Mid-term review of the Stockholm Programme
The Stockholm Programme is a multi-annual (2009-2014) strategy which aims to create a Europe of freedom, security and justice. The European Council adopted the Stockholm Programme in 2009 and asked that a mid-term review of its implementation be made during 2012. The most relevant point was the follow up of the Stockholm Programme and the fact that it should no longer be drawn up by Council alone, but, in the spirit of the Lisbon Treaty, in a joint exercise by the Parliament, Council and Commission. Other key points included the evaluation of criminal justice with a justice scoreboard and reference was also made to the ‘Copenhagen criteria’, whereby both candidate countries and existing member states must comply with common values.
The S&D Group collected over 77 signatures, along with the Alliance of Liberals and Democrats (ALDE) and the Greens, for an amendment on the need to regularly assess member states’ compliance with the fundamental values of the EU. The aim of the Group is to remain firm and not to water down important references or achievements of the current legislature.
Greenhouse gas emission trading (international aviation emissions)
The international aviation emissions (ETS) ‘stop the clock’ legislation was a temporary derogation from the provisions of the Emissions Trading Standards Directive 2003/87/EC in order to facilitate progress at international level towards a global market-based measure (MBM) for aviation emissions. A new Commission proposal takes an airspace approach to the issue, under which only a specific proportion of emissions (no more than 12nM outside the European Economic Area) from flights to and from non-EU countries are covered, starting in 2014, while ‘stop the clock’ legislation is extended for another year. Flights within the EEA are fully covered.
Community framework for the nuclear safety of nuclear installations
In the aftermath of the Fukushima accident, the Commission, together with the European Nuclear Safety Regulators' Group (ENSREG), have carried out stress tests, which resulted in a number of recommendations and a suggestion to change the Nuclear Safety Directive. This proposal aims at amending, strengthening and supplementing the directive by combining technical improvements with wider safety issues such as governance, transparency and on-site preparedness and response.
The S&D Group (and the report) supported the provisions on periodic self-assessments with peer reviews as well as six-year topical peer reviews, including the provision that the subject of the first topical peer review should be decided upon within three years of the directive entering into force.
69th session of the United Nations General Assembly
The 69th session of the United Nations General Assembly (UNGA) begins in September 2014. This draft to the Council is the European Parliament’s annual recommendation for the UNGA. We have introduced several amendments, notably on: the participation of NGOs in the universal periodic review process (UPR) and in all major human rights sessions in the United Nations Human Rights Council (UNHRC) and the International Criminal Court (ICC); the ratification (including all EU member states) of the Kampala amendments on the crime of aggression; the fight against torture and other forms of ill-treatment, especially against children; and the request for a definition of ‘climate refugee’.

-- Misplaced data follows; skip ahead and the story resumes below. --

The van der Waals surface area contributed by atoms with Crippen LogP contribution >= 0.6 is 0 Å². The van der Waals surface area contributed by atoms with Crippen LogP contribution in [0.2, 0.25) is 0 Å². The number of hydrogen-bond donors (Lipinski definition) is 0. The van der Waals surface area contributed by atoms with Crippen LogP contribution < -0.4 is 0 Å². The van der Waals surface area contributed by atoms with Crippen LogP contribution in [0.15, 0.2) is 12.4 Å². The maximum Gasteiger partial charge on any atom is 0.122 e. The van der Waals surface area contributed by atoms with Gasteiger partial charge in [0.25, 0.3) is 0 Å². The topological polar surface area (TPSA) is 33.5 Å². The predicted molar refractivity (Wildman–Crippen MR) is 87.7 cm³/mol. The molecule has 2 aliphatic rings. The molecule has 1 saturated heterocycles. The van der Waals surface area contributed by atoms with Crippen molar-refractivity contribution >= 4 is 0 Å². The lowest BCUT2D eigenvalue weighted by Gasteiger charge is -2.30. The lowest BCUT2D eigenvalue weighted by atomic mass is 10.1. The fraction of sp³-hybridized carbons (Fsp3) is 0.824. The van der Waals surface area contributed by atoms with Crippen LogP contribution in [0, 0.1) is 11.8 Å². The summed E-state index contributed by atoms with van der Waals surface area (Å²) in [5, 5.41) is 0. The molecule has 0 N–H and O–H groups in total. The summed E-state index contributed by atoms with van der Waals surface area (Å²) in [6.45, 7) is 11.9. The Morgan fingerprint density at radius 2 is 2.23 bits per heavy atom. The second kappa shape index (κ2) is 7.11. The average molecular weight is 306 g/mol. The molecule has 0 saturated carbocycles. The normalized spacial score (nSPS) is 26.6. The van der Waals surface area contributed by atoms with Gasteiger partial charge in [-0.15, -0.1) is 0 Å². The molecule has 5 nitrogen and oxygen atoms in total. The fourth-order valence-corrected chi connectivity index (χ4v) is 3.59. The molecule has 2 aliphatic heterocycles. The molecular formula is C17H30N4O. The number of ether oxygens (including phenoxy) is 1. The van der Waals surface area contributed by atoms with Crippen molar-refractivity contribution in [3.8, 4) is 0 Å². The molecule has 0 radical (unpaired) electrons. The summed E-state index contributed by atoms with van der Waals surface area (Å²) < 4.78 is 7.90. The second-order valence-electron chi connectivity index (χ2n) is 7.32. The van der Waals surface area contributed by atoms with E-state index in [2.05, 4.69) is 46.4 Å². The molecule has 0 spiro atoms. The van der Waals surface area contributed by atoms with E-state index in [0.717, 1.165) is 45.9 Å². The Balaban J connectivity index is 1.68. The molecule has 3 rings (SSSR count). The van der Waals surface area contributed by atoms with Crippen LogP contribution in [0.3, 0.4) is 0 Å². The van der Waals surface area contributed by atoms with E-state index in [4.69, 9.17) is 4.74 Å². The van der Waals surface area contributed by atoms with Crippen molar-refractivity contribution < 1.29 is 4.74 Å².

Moreover, the S&D Group’s amendments also focus on priorities such as the fight against the death penalty; LGBTI rights; the ratification by all UN members of the UN convention against corruption and the UN convention against transnational organised crime; as well as the establishment of a UN special rapporteur on financial crime, corruption and human rights.
Statutory audits of annual accounts and consolidated accounts
The financial crisis has highlighted weaknesses in the statutory audit process, especially for public-interest entities (PIE), such as banks, insurance companies and listed companies. Given that many banks suffered huge losses from 2007 to 2009, it is difficult to understand how auditors could have given clean audit reports to their clients. Against this background, the Commission proposed both an ambitious regulation and directive in the area of statutory financial auditing of companies. The proposals lay down conditions for carrying out such audits, rules on the organisation and selection of auditors, risks of conflicts of interest which impair the independence of auditors and rules on the (European) supervision of compliance by auditors with those requirements, as well as addressing the barriers to entry into the audit market.
However, the S&D Group intends to table amendments, stressing that we want more fundamental reform. The S&D Group, the Greens and GUE-NGL will vote against the report as this reform will not improve the reliability of audit reports and will not prevent the next crisis. Today's reporting is costly, but does not provide sufficient insight into the annual accounts of listed companies. We want independent auditors to provide independent reports.